• We need consent in writing from anyone pictured in photos you would like posted on the website.
    • Send written consent from journals/newsletters/publishers if you would like us to post a PDF of any of your project publications. Links to these publications are always easier since we do not need consent. However, also note that some journals require membership for the public to view articles. Therefore a PDF with publisher permission may be more effective in these cases.

    Kandi Grimes, SEPA Webmaster
    UT Health Science Center at San Antonio
    7703 Floyd Curl Drive
    Mail Code 7891
    San Antonio , TX 78229
    teachhealthk-12@uthscsa.edu

  3. My project is no longer funded. How can I still let people know about our materials?

    The SEPA website also acts as an archive for older SEPA programs. Please send us your organized materials to the mailing address or email above and we would be happy to post them on the SEPA website.

  4. How do I apply for a SEPA grant?

    Every year we update the RFA (Research Funding Application) posted on the SEPA website.

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For Families:

  1. What does the SEPA website have to offer me and my family?

    The SEPA website allows you to find fun and educational opportunities which your family can enjoy together. Not only does it allow you to find summer/afterschool programs in science and health for your kids, but you can also find out about museum exhibits in your area that you can all take advantage of. Some SEPA projects even have parent workshops on nutrition, obesity, and cultural health & science issues. Also, your family may be interested in other informal educational programs funded by SEPA such as those that create films, videos, & multimedia.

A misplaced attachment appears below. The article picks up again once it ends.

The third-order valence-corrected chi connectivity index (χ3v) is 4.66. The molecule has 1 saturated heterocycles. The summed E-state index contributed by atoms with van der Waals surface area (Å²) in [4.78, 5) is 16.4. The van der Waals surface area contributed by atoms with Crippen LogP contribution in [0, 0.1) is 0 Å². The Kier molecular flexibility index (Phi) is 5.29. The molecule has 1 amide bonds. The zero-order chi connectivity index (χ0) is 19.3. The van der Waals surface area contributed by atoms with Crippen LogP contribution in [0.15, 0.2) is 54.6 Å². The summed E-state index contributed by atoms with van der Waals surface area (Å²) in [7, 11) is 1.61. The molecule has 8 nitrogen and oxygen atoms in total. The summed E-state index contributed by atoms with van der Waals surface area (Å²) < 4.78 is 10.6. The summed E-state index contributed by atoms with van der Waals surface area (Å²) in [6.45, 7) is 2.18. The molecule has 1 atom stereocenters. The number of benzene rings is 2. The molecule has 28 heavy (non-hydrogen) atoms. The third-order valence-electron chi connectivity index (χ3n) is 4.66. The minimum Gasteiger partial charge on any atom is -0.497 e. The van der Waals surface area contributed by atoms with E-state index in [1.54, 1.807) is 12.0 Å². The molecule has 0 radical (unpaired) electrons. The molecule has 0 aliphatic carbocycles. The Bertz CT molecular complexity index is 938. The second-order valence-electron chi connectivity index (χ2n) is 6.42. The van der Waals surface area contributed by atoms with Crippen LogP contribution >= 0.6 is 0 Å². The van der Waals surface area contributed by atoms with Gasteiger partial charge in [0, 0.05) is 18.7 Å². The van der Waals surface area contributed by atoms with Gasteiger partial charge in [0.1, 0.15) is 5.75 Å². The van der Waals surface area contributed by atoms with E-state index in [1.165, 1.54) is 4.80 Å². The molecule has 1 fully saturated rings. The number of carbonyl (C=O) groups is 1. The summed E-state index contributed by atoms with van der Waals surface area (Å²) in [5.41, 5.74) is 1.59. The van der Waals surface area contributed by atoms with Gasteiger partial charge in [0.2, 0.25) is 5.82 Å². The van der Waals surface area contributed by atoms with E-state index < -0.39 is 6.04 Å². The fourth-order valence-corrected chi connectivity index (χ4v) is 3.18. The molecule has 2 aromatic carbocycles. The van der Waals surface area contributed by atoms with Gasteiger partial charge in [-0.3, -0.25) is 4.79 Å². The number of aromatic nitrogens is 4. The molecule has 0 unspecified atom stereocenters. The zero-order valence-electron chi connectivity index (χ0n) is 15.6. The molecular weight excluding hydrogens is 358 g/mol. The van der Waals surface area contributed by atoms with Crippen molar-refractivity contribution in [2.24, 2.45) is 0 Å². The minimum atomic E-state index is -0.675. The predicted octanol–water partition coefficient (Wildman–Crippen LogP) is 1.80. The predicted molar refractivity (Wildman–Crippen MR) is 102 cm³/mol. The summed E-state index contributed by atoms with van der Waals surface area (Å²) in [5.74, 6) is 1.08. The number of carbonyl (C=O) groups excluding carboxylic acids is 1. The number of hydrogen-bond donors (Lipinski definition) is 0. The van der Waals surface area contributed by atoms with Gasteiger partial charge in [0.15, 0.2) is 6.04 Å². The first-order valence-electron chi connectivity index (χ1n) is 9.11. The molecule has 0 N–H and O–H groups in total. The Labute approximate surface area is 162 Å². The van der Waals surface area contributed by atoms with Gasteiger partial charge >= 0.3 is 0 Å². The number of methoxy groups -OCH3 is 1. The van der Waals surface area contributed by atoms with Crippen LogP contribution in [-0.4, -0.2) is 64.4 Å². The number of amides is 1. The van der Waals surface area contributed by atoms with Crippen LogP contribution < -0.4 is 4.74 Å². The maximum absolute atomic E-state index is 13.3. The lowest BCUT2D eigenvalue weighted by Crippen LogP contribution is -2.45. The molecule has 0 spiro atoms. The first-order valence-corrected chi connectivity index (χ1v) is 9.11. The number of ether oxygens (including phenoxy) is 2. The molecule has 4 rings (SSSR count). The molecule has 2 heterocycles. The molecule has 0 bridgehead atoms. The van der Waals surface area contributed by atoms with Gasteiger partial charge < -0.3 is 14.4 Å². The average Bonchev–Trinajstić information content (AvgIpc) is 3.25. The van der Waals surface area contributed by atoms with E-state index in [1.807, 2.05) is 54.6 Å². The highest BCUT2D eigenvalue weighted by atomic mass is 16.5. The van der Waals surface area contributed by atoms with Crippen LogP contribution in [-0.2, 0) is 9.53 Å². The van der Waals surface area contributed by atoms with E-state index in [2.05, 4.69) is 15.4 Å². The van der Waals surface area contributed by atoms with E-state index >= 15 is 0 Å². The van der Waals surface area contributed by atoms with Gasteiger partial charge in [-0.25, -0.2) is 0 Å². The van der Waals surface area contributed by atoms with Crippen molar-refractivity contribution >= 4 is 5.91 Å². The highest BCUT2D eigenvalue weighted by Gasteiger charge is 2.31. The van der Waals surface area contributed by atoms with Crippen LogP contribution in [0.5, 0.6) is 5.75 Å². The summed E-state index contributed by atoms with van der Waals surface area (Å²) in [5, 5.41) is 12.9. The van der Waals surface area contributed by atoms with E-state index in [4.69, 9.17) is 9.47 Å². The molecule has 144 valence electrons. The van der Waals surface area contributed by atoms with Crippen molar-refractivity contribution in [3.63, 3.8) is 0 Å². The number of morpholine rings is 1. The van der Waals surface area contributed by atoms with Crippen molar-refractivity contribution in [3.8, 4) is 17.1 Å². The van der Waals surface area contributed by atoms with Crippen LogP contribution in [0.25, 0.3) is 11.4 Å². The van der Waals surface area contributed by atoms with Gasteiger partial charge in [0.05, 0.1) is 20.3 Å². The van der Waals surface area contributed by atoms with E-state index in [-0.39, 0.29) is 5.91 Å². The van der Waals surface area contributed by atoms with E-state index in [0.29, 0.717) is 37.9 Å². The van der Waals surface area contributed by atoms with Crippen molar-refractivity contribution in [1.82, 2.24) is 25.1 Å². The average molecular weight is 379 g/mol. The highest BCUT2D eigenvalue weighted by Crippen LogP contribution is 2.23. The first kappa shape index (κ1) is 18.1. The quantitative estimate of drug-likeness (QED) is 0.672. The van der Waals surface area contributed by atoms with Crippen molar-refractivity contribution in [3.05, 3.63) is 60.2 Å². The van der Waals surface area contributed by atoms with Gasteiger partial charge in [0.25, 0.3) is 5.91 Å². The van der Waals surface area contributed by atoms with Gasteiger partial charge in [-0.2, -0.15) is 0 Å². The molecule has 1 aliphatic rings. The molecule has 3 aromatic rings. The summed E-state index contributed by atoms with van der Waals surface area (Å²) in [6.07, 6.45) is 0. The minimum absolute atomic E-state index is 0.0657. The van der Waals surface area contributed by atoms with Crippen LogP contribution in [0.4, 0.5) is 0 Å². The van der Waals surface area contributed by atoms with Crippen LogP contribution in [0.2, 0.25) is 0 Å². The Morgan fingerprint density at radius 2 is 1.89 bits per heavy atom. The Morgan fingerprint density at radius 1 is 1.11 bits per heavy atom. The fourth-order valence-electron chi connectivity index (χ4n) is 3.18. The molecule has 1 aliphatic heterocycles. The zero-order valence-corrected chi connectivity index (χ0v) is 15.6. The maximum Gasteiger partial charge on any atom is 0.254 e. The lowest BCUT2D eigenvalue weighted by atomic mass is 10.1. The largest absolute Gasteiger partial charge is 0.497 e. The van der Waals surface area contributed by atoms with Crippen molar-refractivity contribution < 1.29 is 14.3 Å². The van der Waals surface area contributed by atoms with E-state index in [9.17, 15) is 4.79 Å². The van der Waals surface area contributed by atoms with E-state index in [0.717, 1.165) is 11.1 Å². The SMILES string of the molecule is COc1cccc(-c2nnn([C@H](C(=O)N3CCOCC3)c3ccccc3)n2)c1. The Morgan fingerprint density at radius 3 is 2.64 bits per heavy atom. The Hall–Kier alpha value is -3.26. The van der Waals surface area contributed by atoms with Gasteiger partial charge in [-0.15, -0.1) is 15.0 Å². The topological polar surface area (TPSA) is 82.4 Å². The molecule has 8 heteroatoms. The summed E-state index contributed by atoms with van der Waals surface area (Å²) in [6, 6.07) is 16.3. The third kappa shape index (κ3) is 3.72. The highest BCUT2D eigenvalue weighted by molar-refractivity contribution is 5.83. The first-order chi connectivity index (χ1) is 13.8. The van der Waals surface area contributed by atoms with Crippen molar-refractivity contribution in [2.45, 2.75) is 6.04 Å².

• Click on “Educational Resources” in the drop down menu in the banner at the top of any page in the site. Then choose the type of educational material you are looking for. All programs that have resources (such as class curricula, films, videos, & multimedia, museum exhibits, teacher, parent, or student workshops) are listed. It tells the grade level, subjects, and approximate cost (often there is a free download available for curricular materials). Find a project that interests you in the list. You may want to search in your state. Clicking on the name of the SEPA project will direct you to its own website where further information can be obtained and downloads can be found if available.
    • OR click on “Advanced Search” on the left-hand side of the SEPA home page. In the “Keyword” text box, enter games, films, interactive websites, museum exhibits, student summer workshops, etc to find results. You may want to specify your state of residence in the drop-down box above to find museum exhibits in your area.
    • How do I get more information (dates/cost of workshops or museum exhibits, etc) about a certain SEPA program?
      • Once you've found your search results for a certain keyword, state, program, etc. you can click on the link to be directed to each project's abstract page. The abstract page for each SEPA project lists contact information such as a mailing address, email address, phone/fax numbers, and in many cases a link to its own project website where more information is available.
      • Also, a link to each program's website or SEPA abstract page is available in the “Educational Resources” listings. There you can get more information.